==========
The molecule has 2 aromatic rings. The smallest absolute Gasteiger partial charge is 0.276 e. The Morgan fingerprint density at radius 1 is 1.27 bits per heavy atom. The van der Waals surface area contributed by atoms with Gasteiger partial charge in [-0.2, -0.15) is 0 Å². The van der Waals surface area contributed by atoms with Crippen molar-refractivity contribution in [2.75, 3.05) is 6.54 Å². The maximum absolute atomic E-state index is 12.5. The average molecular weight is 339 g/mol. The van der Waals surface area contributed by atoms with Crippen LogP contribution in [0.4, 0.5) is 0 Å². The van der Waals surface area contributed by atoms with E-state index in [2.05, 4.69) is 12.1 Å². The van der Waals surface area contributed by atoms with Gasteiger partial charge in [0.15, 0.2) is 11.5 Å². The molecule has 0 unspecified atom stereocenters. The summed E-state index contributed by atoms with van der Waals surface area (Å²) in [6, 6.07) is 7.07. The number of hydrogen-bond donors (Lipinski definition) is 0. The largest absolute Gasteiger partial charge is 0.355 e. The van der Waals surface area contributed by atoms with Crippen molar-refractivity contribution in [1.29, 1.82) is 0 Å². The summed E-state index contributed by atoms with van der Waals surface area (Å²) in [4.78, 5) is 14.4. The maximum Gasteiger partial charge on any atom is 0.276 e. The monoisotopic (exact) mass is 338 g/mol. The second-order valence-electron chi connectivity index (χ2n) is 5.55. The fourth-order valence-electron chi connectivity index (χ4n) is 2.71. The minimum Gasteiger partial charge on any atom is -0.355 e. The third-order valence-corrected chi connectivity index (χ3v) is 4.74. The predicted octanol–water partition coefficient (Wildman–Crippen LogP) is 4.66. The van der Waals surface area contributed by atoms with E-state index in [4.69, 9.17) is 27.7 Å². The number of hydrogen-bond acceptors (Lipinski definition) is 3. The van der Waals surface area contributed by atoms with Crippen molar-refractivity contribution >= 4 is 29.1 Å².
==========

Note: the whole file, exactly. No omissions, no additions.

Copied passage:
The molecule has 2 aromatic rings. The smallest absolute Gasteiger partial charge is 0.276 e. The Morgan fingerprint density at radius 1 is 1.27 bits per heavy atom. The van der Waals surface area contributed by atoms with Gasteiger partial charge in [-0.2, -0.15) is 0 Å². The van der Waals surface area contributed by atoms with Crippen molar-refractivity contribution in [2.75, 3.05) is 6.54 Å². The maximum absolute atomic E-state index is 12.5. The average molecular weight is 339 g/mol. The van der Waals surface area contributed by atoms with Crippen LogP contribution in [0.4, 0.5) is 0 Å². The van der Waals surface area contributed by atoms with E-state index in [2.05, 4.69) is 12.1 Å². The van der Waals surface area contributed by atoms with Gasteiger partial charge in [0.15, 0.2) is 11.5 Å². The molecule has 0 unspecified atom stereocenters. The summed E-state index contributed by atoms with van der Waals surface area (Å²) in [6, 6.07) is 7.07. The number of hydrogen-bond donors (Lipinski definition) is 0. The largest absolute Gasteiger partial charge is 0.355 e. The van der Waals surface area contributed by atoms with Crippen molar-refractivity contribution in [1.29, 1.82) is 0 Å². The summed E-state index contributed by atoms with van der Waals surface area (Å²) in [4.78, 5) is 14.4. The maximum Gasteiger partial charge on any atom is 0.276 e. The monoisotopic (exact) mass is 338 g/mol. The second-order valence-electron chi connectivity index (χ2n) is 5.55. The fourth-order valence-electron chi connectivity index (χ4n) is 2.71. The minimum Gasteiger partial charge on any atom is -0.355 e. The third-order valence-corrected chi connectivity index (χ3v) is 4.74. The predicted octanol–water partition coefficient (Wildman–Crippen LogP) is 4.66. The van der Waals surface area contributed by atoms with E-state index in [4.69, 9.17) is 27.7 Å². The number of hydrogen-bond acceptors (Lipinski definition) is 3. The van der Waals surface area contributed by atoms with Crippen molar-refractivity contribution >= 4 is 29.1 Å².